I’m not usually one to court controversy but there were a few bits and bobs on Twitter this weekend about book titles, so I just thought I’d jot down my thoughts. Joanne Harris, one of my favourite authors, upset a few people with a list of book titles she no longer wished to see, anything featuring the word ‘little’ – eg café, bakery, coffee shop, titles with The + one other word, and titles referring to a feminine relative – daughter, mother, sister.
I didn’t enter into the argument other than to like a couple of replies, simply because I actually (shock horror) agree with some of the points Joanne was trying to make. Book titles follow trends and I think it would be fair to say there is trend in the women’s fiction market for pretty pastel coloured books featuring a variety of ‘little’ business opportunities.
There’s no doubt that the ‘little’ in the title is meant to convey a quaintness, the romantic idyll, something warm and comforting and a lot of readers like that – as the marketing departments of the big publishing houses well know. Include a ‘little’ something in the title and a reader can immediately identify the genre.
Cosy ‘little’ coffee shops abound between the pages of novels, but rarely do such wonderful places exist in real life. Who wouldn’t want to escape to Cornwall and run a ‘little’ B&B? Well not me actually because running a B&B is bloody hard work, but I’m more than happy to read a fictitious account of somebody else’s attempt to revitalise Granny’s ‘little’ old cliff-top hotel – and dream on.
Likewise tea rooms, which always seem to have a faceless background crew so that the heroine, or hero, has plenty of time to run around the village doing other wonderful things – when of course the reality is that like the small café in the village where I live, there’s never enough customers to make the place a viable financial proposition running it single-handedly, let alone make enough money to employ wonderful support staff.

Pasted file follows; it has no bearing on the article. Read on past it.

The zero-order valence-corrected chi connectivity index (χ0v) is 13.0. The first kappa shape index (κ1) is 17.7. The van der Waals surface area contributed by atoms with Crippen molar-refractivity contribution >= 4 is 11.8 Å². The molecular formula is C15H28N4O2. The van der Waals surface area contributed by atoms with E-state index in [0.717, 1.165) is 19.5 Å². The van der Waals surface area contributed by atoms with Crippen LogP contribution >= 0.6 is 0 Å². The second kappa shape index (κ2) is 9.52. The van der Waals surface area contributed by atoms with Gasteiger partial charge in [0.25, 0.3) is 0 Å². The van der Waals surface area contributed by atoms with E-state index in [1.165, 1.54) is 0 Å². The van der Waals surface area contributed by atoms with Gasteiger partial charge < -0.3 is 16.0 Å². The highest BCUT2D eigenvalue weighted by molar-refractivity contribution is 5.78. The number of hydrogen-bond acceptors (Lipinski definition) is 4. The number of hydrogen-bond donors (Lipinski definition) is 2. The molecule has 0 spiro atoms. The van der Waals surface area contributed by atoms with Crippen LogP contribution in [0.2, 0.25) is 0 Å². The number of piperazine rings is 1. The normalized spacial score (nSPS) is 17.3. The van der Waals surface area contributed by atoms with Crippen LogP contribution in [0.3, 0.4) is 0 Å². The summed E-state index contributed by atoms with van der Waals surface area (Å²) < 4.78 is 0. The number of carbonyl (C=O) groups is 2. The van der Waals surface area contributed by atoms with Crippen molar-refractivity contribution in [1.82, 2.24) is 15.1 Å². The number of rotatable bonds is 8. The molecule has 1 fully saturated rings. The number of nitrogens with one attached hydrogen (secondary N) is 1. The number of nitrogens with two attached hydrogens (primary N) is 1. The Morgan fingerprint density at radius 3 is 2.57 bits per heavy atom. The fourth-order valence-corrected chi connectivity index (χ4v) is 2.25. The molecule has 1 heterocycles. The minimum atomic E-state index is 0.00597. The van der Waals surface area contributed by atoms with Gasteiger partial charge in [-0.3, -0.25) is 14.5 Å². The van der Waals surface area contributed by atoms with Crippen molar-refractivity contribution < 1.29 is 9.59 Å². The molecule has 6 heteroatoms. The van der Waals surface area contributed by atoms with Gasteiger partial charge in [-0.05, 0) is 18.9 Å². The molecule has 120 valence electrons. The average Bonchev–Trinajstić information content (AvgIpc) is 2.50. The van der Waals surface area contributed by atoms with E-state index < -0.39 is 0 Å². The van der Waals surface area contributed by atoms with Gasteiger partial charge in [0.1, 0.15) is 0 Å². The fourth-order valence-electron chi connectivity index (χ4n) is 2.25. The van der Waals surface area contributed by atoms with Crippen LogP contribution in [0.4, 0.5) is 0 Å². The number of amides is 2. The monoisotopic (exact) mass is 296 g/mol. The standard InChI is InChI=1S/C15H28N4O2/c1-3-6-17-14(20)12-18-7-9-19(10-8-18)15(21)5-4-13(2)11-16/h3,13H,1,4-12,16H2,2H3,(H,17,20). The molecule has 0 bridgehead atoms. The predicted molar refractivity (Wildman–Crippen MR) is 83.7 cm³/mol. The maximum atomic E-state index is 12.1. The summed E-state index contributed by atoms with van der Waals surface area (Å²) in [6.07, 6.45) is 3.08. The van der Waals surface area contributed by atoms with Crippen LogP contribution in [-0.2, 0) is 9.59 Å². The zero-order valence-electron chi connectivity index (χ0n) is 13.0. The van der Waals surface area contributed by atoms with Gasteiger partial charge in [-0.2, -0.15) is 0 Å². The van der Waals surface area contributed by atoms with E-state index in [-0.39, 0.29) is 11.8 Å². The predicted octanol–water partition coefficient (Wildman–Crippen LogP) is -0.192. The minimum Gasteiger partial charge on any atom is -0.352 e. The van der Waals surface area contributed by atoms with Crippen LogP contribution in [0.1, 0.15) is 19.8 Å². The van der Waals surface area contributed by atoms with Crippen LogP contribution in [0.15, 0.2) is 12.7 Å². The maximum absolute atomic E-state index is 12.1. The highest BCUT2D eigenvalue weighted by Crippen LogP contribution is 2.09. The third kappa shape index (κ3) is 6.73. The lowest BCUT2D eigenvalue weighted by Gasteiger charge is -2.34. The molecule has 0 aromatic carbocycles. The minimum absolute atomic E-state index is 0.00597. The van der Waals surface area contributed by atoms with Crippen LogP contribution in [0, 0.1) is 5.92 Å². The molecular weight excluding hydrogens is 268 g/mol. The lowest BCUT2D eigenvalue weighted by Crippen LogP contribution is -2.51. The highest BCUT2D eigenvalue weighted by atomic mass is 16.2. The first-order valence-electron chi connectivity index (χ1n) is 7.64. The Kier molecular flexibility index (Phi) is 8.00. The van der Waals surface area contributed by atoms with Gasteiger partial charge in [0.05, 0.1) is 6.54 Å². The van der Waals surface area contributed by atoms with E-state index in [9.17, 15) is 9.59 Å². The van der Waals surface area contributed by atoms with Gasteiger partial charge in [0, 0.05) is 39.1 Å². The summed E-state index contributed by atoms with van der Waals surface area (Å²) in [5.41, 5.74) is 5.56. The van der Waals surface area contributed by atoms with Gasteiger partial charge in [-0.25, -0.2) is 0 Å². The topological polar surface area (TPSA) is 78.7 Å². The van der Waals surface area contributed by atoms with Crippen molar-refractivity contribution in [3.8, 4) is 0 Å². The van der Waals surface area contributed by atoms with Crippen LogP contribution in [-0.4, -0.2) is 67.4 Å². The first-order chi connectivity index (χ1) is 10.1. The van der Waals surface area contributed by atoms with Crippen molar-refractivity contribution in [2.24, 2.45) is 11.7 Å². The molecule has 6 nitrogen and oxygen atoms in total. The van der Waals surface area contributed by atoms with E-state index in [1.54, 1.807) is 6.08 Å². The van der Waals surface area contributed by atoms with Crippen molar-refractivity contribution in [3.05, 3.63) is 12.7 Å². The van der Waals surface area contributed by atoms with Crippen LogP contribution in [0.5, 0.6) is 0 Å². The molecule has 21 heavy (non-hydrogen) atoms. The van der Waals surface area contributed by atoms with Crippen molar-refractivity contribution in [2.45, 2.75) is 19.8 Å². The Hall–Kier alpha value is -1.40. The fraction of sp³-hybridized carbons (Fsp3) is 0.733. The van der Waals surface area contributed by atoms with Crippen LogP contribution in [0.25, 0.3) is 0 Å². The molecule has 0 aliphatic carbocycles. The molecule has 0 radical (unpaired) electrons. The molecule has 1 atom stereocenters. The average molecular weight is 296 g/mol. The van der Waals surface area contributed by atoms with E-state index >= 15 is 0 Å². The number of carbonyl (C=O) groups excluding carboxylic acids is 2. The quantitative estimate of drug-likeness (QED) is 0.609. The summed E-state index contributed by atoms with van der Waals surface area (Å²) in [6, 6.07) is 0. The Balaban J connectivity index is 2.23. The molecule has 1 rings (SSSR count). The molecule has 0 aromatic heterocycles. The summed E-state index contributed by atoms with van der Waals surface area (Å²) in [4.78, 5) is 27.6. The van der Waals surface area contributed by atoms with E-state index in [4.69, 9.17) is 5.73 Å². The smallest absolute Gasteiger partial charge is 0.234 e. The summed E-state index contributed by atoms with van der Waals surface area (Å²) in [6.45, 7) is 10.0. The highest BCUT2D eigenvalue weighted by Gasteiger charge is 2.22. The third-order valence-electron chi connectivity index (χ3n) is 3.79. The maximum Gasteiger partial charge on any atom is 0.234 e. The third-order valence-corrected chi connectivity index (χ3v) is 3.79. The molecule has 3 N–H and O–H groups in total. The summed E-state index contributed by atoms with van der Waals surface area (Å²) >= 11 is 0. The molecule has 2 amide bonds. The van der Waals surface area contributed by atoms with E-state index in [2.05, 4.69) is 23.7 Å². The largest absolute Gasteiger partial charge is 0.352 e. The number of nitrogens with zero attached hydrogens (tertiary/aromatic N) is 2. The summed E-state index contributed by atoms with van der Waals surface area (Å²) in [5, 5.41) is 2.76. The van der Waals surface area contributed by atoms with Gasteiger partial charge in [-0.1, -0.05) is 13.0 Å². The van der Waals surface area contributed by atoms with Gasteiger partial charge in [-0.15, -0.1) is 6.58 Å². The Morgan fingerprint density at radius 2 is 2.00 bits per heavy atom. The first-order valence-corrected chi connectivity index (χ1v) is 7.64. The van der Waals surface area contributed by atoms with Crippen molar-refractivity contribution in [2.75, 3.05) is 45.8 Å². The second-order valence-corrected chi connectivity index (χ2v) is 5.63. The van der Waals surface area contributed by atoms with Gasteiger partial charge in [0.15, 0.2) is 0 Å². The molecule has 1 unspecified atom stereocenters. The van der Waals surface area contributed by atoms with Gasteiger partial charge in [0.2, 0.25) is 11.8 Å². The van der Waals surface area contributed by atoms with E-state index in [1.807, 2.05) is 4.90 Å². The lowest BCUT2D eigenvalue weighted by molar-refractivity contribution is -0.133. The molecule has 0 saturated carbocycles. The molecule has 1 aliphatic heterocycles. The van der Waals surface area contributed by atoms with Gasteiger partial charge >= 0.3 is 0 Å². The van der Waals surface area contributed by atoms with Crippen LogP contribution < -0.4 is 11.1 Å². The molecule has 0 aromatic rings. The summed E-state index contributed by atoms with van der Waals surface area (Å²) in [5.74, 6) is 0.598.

Any business run along ‘little’ lines is doomed to failure in the real world so maybe it is time to come up with some alternative descriptions. A quick check through the thesaurus reveals some interesting possibilities – besides the size connotations – diminutive, miniature, there is also the unimportant – trivial and insignificant. Perhaps ‘little’ isn’t such a comforting word after all.
Books are subjective. As writers we have to acknowledge the paying public don’t all want to read the same thing and everyone has different tastes and preferences. I don’t want to knock escapism – after all I write it – but ‘a little’ diversity in titles could go a long way in elevating commercial women’s fiction to a more prominent platform, and perhaps even a wider readership.
I heard Joanne Harris give a lecture a few years back at The Winchester Writers Conference and she is an eloquent, inspirational and passionate speaker. The novel for which she is probably most well-known, Chocolat, was first published in 1999 and the publishing world was very different then. The irony is if the book was being marketed today, I’ve a sneaking suspicion the suggestion might be mooted for The Little Chocolate Shop in France…